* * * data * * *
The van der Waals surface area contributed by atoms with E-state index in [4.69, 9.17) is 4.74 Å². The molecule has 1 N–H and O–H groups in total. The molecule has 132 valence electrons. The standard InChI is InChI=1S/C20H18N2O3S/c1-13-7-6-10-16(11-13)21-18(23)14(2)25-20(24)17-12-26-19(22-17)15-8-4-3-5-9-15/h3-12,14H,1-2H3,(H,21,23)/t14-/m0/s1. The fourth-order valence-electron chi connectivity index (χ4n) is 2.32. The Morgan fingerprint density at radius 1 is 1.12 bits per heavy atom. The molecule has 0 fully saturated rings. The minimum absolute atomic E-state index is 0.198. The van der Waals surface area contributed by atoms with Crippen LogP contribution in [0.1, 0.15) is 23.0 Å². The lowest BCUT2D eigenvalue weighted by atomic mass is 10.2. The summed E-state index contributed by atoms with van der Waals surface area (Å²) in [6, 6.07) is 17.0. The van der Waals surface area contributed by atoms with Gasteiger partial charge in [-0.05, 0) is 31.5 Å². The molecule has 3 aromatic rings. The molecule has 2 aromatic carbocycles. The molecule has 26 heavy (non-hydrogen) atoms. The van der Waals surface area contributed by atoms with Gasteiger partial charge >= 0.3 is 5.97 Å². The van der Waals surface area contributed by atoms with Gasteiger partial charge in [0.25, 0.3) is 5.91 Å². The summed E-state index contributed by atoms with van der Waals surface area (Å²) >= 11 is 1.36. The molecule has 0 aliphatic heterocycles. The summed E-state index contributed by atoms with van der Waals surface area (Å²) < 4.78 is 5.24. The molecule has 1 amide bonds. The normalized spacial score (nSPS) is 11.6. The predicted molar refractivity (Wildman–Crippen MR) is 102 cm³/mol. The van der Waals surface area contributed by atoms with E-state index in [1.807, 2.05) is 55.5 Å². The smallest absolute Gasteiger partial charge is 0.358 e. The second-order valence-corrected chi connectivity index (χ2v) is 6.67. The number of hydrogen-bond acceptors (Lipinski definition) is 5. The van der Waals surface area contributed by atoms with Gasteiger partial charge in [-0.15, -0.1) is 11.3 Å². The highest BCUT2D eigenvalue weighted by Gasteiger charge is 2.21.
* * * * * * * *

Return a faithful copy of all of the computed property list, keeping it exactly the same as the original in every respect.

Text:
The van der Waals surface area contributed by atoms with E-state index in [4.69, 9.17) is 4.74 Å². The molecule has 1 N–H and O–H groups in total. The molecule has 132 valence electrons. The standard InChI is InChI=1S/C20H18N2O3S/c1-13-7-6-10-16(11-13)21-18(23)14(2)25-20(24)17-12-26-19(22-17)15-8-4-3-5-9-15/h3-12,14H,1-2H3,(H,21,23)/t14-/m0/s1. The fourth-order valence-electron chi connectivity index (χ4n) is 2.32. The Morgan fingerprint density at radius 1 is 1.12 bits per heavy atom. The molecule has 0 fully saturated rings. The minimum absolute atomic E-state index is 0.198. The van der Waals surface area contributed by atoms with Crippen LogP contribution in [0.1, 0.15) is 23.0 Å². The lowest BCUT2D eigenvalue weighted by atomic mass is 10.2. The summed E-state index contributed by atoms with van der Waals surface area (Å²) in [6, 6.07) is 17.0. The van der Waals surface area contributed by atoms with Gasteiger partial charge in [-0.05, 0) is 31.5 Å². The molecule has 3 aromatic rings. The molecule has 2 aromatic carbocycles. The molecule has 26 heavy (non-hydrogen) atoms. The van der Waals surface area contributed by atoms with Gasteiger partial charge >= 0.3 is 5.97 Å². The van der Waals surface area contributed by atoms with Gasteiger partial charge in [0.25, 0.3) is 5.91 Å². The summed E-state index contributed by atoms with van der Waals surface area (Å²) >= 11 is 1.36. The molecule has 0 aliphatic heterocycles. The summed E-state index contributed by atoms with van der Waals surface area (Å²) < 4.78 is 5.24. The molecule has 1 amide bonds. The normalized spacial score (nSPS) is 11.6. The predicted molar refractivity (Wildman–Crippen MR) is 102 cm³/mol. The van der Waals surface area contributed by atoms with E-state index in [1.807, 2.05) is 55.5 Å². The smallest absolute Gasteiger partial charge is 0.358 e. The second-order valence-corrected chi connectivity index (χ2v) is 6.67. The number of hydrogen-bond acceptors (Lipinski definition) is 5. The van der Waals surface area contributed by atoms with Gasteiger partial charge in [-0.15, -0.1) is 11.3 Å². The highest BCUT2D eigenvalue weighted by Gasteiger charge is 2.21.